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Anti-Slavery advocates honoured for responsible business

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NSW Anti-Slavery Forum - The Catholic weekly
Stakeholders and speakers at the Inaugural Anti-slavery Forum run by the Office of the NSW Anti-slavery Commissioner at 60 Martin Place, Sydney. 21 May, 2024. Photograph by James Alcock for the Office of the NSW Anti-slavery Commissioner

Two members of the Australian Catholic Anti-Slavery Network (ACAN) team have received a joint commendation for their achievements at the inaugural NSW Anti-Slavery Forum.

Modern slavery survivor and ACAN consultant Moe Turaga and ACAN program manager Alison Rahill received the NSW Anti-slavery commissioner’s commendation for “modelling how survivors and allies can work together to promote responsible business practice.”

The commendations were announced by NSW Anti-slavery Commissioner Dr James Cockayne in Sydney on 21 May.

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The categories for the commendations align with Dr Cockayne’s strategic priorities to combat modern slavery and specifically recognise people whose work is making a difference in the field.

“I am thrilled to bring together a community of passionate people committed to ensuring the human right to live free from slavery is a reality for every person in NSW,” Dr Cockayne said.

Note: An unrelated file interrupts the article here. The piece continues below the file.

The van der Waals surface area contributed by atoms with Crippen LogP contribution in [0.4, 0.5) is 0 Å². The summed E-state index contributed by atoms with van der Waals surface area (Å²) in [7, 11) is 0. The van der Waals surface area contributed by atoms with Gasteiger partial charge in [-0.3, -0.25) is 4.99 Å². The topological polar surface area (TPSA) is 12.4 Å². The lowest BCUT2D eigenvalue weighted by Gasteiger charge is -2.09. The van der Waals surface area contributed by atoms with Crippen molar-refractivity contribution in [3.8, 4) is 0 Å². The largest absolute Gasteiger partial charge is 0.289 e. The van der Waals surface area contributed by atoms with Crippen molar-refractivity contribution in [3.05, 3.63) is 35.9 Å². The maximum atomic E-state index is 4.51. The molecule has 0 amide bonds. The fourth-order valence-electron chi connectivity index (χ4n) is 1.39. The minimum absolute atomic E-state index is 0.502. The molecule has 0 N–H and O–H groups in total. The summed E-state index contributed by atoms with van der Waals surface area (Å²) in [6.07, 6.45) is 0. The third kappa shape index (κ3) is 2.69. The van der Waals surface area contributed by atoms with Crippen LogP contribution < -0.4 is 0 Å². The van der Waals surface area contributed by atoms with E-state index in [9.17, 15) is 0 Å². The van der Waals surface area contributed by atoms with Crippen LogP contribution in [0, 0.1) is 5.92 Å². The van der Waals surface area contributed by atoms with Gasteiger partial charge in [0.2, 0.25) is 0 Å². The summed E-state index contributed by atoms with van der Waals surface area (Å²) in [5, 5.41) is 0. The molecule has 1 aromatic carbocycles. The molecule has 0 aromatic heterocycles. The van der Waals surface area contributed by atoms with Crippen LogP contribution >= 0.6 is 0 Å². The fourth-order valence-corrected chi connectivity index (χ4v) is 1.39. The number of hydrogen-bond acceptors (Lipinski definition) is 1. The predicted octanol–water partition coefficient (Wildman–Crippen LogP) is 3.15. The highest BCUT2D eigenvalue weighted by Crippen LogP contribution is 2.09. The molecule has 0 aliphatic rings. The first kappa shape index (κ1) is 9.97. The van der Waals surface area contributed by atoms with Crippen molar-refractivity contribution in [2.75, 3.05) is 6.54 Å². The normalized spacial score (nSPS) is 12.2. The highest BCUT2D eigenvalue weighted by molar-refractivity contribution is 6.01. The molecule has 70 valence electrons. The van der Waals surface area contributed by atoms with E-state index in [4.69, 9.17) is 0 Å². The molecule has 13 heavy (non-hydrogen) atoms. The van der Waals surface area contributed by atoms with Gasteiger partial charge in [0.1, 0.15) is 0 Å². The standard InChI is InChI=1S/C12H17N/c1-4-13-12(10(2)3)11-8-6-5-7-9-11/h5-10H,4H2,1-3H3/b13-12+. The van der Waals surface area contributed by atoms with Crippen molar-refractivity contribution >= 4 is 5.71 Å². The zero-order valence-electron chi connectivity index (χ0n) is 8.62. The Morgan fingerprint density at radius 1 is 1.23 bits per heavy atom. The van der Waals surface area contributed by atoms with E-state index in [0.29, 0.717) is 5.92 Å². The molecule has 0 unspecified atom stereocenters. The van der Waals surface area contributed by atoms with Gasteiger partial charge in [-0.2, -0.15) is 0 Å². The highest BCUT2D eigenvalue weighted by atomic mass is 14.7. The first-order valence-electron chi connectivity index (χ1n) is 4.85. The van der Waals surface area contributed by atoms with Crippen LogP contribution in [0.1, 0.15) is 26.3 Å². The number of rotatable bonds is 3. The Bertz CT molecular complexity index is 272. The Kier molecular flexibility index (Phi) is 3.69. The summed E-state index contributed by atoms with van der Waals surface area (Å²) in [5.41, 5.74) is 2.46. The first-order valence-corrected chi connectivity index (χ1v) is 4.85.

Turaga and Rahill were also commended for their achievements in “changing the narrative” around modern slavery. They both said they were honoured to receive the recognition.

“The ACAN team has supported me as a person with lived experience since I began telling my story,” Turaga said.

“Without the ACAN team’s care for me and for people in modern slavery, I don’t think we could have ever achieved this level of public recognition.”

“I was delighted to receive the commendation alongside Moe, on behalf of ACAN and the Catholic Archdiocese of Sydney,” Rahill said.

“It’s a testament to the great collaborative spirit we’ve built in our team and across the 50 Catholic organisations participating in the ACAN Program.

“We are already halfway through the fifth year since commencing the ACAN risk management program and will soon have completed 154 Catholic Modern Slavery Statements since the commencement of the Modern Slavery Act 2018 (Cth).

“This good work is only possible because of the commitment and compassion of every modern slavery liaison officer and working group member, driving continuous improvement in the way we address modern slavery risk in Catholic operations and supply chains.

“I also want to acknowledge the outstanding support we receive through the Archdiocese of Sydney from our Archbishop, the Most Rev. Anthony Fisher OP, who established the Anti- slavery Task Force in 2017, and from our Chancery team. It’s wonderful to feel part of the response to Pope Francis’ call to address modern slavery and human trafficking in our generation.”

ACAN team members were also active participants in the NSW Anti-slavery Forum.

ACAN Program Manager Jenny Stanger moderated a panel discussion on modern slavery in ICT supply-chains, while Moe Turaga shared his perspective as a person of lived experience on enabling remedy and improving anti-slavery efforts.

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